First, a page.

So, what do millionaire renters do for a living? Data shows that the most popular jobs among millionaire renters are in management positions (1,653); followed by securities, commodities and financial services sales agents (519); chief executives and legislators (468); software developers (459); and lawyers, judges, magistrates and other judicial workers (421).

According to IPUMS data, the rental home size of millionaire households varies across the U.S., with three-bedroom homes being the national average. Millionaire renters in Washington, D.C. have the largest homes, on average, five bedrooms, followed by Jersey City, NJ with four. Alternatively, in cities like Los Angeles, San Francisco and New York, the average home size is three bedrooms.

Here are a few examples of luxury apartment buildings in the nation's high-income renter hotspots:


Millionaire households skyrocket; San Francisco, Los Angeles & D.C. register the biggest spike

Wealthy renters live mainly on the coasts, specifically in California, New York and Washington, D.C. San Francisco, CA held second place in the number of millionaire renter households, but had the biggest spike between 2015 and 2020. The golden city’s rental homes inhabited by millionaires multiplied a whopping 17 times (1,629%), growing from 17 households in 2015 to a total of 294 in 2020. California is a millionaire magnet, as the number of seven-digit income renters also rose significantly in Los Angeles, by 361%, to 143 in 2020. Washington, D.C. has 121 renters who earn over one million dollars per year.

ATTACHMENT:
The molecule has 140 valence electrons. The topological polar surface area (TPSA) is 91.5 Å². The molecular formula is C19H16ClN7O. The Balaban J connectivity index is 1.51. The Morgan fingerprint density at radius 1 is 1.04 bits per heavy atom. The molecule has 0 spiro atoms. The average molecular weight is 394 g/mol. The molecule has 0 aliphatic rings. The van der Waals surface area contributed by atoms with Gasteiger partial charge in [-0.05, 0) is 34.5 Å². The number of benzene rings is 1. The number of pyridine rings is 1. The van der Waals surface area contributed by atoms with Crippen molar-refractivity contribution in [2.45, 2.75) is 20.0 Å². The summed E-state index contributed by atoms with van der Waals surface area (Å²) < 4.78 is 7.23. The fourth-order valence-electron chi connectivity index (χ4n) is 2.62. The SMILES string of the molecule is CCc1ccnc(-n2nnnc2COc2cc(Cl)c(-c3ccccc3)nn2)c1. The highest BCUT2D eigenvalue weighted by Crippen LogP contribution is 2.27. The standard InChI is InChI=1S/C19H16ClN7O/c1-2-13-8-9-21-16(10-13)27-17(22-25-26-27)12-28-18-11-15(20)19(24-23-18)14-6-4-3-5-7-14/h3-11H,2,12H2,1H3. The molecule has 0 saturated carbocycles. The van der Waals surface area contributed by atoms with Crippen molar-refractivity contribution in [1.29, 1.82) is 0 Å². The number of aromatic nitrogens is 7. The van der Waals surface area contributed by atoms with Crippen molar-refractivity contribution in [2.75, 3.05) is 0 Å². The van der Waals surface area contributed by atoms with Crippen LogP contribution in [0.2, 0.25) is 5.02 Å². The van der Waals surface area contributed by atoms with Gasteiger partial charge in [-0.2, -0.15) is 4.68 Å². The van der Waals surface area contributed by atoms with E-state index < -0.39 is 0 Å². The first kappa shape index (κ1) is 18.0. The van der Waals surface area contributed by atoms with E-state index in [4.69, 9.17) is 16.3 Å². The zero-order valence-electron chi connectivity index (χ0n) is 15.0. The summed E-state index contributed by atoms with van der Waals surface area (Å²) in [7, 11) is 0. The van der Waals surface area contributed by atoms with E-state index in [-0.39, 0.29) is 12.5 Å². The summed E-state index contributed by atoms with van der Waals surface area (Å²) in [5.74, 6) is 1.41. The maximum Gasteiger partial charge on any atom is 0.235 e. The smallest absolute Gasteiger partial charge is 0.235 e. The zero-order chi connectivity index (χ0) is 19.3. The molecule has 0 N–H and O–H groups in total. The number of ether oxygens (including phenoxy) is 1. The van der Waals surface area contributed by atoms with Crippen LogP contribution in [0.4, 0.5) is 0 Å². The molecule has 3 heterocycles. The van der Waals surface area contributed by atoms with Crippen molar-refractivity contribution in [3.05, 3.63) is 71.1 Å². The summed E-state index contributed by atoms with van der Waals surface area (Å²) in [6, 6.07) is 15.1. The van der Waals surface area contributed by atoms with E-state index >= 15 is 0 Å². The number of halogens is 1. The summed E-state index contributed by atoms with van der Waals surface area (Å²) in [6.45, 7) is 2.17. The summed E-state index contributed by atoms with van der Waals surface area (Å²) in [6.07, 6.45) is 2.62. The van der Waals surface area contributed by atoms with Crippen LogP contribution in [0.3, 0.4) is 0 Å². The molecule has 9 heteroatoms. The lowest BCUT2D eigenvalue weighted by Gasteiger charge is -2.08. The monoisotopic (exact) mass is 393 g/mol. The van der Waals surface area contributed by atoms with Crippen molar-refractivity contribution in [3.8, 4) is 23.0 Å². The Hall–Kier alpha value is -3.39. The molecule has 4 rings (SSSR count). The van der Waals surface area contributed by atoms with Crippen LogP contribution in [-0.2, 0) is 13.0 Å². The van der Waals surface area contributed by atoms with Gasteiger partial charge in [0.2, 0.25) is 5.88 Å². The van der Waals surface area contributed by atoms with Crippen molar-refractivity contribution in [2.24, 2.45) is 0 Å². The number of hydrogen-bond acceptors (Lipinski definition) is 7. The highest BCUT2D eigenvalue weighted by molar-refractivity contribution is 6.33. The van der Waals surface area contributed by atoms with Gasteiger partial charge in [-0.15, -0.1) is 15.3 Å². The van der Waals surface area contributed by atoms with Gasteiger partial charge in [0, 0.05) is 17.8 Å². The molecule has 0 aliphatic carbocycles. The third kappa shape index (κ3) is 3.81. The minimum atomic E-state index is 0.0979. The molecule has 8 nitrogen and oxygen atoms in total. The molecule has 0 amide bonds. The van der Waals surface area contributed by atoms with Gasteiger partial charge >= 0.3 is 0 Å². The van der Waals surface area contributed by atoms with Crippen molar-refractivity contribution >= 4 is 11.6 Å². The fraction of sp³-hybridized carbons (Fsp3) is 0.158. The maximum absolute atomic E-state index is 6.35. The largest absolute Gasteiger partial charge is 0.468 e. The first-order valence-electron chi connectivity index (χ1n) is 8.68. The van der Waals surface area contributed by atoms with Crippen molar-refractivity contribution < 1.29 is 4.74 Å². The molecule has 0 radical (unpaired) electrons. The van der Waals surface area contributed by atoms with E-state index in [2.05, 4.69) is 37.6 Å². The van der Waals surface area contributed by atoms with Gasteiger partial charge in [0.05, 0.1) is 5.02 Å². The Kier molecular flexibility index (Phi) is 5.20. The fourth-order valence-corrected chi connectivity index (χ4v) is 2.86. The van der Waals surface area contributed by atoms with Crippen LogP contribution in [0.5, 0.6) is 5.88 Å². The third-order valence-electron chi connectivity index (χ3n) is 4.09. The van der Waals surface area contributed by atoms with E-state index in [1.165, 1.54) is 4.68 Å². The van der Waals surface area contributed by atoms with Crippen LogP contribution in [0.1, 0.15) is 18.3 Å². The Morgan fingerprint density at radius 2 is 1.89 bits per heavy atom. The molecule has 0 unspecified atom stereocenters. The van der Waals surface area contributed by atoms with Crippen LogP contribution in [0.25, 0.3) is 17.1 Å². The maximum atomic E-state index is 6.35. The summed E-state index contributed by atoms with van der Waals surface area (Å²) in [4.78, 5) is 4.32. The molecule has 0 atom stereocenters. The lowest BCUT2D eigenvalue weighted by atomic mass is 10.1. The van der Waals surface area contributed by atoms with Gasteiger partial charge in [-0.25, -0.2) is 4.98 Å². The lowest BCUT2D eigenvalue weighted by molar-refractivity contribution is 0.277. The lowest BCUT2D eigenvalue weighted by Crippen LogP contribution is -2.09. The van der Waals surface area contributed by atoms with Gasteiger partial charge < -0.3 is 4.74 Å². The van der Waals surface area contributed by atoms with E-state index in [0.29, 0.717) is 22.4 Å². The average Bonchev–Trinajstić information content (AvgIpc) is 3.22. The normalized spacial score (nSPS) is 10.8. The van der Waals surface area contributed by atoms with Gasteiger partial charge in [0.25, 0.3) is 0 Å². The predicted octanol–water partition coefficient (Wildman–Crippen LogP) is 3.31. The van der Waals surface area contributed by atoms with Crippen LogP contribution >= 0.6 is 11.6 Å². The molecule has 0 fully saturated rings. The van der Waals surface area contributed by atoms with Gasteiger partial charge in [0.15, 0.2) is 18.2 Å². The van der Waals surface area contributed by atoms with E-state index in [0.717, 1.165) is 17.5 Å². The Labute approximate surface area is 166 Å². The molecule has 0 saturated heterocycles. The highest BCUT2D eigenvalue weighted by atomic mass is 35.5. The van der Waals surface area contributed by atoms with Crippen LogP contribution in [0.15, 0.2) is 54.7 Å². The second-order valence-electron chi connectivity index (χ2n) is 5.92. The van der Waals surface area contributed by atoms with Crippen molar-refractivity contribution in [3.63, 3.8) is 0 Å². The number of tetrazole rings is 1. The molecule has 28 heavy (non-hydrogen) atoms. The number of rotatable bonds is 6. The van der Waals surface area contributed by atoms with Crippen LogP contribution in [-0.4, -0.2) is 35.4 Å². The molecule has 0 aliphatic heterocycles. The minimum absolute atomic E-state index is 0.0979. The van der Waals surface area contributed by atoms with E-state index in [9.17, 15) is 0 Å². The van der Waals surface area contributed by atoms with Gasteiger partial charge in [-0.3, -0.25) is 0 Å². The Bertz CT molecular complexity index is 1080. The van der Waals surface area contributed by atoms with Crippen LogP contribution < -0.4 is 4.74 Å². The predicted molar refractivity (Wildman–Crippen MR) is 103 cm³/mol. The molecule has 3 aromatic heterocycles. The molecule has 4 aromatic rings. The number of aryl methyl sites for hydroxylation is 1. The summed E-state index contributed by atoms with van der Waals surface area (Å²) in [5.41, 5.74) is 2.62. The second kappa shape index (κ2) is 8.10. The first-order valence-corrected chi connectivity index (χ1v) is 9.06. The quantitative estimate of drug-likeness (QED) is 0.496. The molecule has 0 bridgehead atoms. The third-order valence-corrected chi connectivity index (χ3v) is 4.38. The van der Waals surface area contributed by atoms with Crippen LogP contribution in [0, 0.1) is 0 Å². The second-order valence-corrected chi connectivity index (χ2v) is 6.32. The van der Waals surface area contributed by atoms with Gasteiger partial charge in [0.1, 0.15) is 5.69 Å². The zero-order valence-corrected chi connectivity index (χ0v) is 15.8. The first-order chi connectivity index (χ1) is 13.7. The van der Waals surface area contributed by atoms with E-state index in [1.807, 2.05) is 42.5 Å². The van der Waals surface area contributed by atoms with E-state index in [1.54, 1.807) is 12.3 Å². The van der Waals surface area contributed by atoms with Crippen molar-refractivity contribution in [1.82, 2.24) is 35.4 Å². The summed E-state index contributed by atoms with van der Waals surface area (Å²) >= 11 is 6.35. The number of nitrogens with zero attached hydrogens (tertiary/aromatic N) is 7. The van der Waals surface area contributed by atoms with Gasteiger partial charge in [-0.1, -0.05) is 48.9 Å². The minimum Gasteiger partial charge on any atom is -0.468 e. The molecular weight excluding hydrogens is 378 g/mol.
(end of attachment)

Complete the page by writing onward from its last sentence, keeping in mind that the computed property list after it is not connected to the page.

Clearly, major urban areas are the millionaire renter hotspots, with New York leading the pack with the highest number. 2,457 renter households earn over a million dollars per year in the Big Apple, three-quarters of the national total.

Seattle, Miami & Portland boast the largest increase in high-income renters in the U.S.